MPAA Approves DreamStation Anti-Piracy Technology For Digital Downloads
No shocking news here. The MPAA has given their total support to the new digital copy protection software, DreamStream. According to the software’s founder, Michael Jay Solomon, DreamStream yields “military grade capabilities.” Also, he boasts that the “unpublished encryption has never been compromised by hackers or digital pirates.” Well, we all know that is the invitation for computer enthusiasts around the world to begin the decryption efforts. Let the next copy protection battle begin.
However, on a brighter note, DreamStream may be exactly what is needed to bring the downfall of digital downloading as the next media format of choice. The software works by only allowing purchased files to be securely streamed online, with no part of the information being stored on the user’s computer. Well, what good is that? Didn’t we go through this when music downloads first started? Consumers wanted the ability to take them with them on their laptop and eventually on the iPod or other portable digital music player. If the files are not stored on the hard drive then the user has to rely on a constant, high-speed Internet connection to view what they just paid for. Current streamed media already has issues with buffering, which causes undesired starting and stopping of the video, and slow server speeds depending on how many users are connected. If digital online streaming becomes the next media format, ISP bandwidths will not be able to handle the increased volume and users will experience extremely slow connections and unreliable playback. Give yourself a little more guarantee for proper playback and high quality performance and invest in renting or purchasing the optical disc – true media.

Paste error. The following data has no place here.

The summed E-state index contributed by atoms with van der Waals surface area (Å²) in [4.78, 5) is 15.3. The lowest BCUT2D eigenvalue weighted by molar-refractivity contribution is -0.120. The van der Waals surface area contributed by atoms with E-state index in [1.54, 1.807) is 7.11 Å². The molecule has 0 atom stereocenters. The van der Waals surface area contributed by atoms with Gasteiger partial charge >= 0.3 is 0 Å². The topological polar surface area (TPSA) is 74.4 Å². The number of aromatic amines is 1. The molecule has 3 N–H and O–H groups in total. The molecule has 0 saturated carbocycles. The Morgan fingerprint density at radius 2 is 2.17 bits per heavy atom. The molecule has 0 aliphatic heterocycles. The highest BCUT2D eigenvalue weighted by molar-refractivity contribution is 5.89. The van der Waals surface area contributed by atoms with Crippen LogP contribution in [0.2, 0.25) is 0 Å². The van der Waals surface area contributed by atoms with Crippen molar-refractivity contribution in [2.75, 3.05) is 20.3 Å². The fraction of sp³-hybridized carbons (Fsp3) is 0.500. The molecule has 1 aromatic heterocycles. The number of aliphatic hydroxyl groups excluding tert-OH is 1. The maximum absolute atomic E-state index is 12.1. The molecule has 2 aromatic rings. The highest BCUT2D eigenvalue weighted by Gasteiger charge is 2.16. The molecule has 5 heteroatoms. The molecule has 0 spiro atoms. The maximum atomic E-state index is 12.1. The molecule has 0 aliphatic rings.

The Motion Picture Association of America has approved the use of DreamStream's secure online file streaming system as a solution to curb digital piracy.
The existing systems are broken "We are very excited to have the MPAA stand behind our technology," said Ulf Diebel, chief development officer for DreamStream. "The MPAA understands the need to be proactive - rather than reactive -- in addressing the chokehold that piracy has on the motion picture industry. Their recommendation is not something that Hollywood will take lightly."
On June 27, 2008, Krishnan Rajagopalan, the MPAA's vice president of digital media technologies, announced the MPAA's intent to recommend DreamStream's file streaming technology to the major motion picture studios.
The MPAA reports that the major motion picture studios lose more than $6 billion every year because of piracy alone.
"DreamStream has developed a very unique technology that is extremely important in our industry, because of copyright infringement," said Michael Jay Solomon, founder of Solomon Entertainment Enterprises. "It will allow the content providers to recoup the billions of dollars that they are loosing right now."
Solomon, a veteran of the entertainment industry, co-founded Telepictures Corp., and is the former president of both Lorimar Telepictures Corp. and Warner Bros. Television International.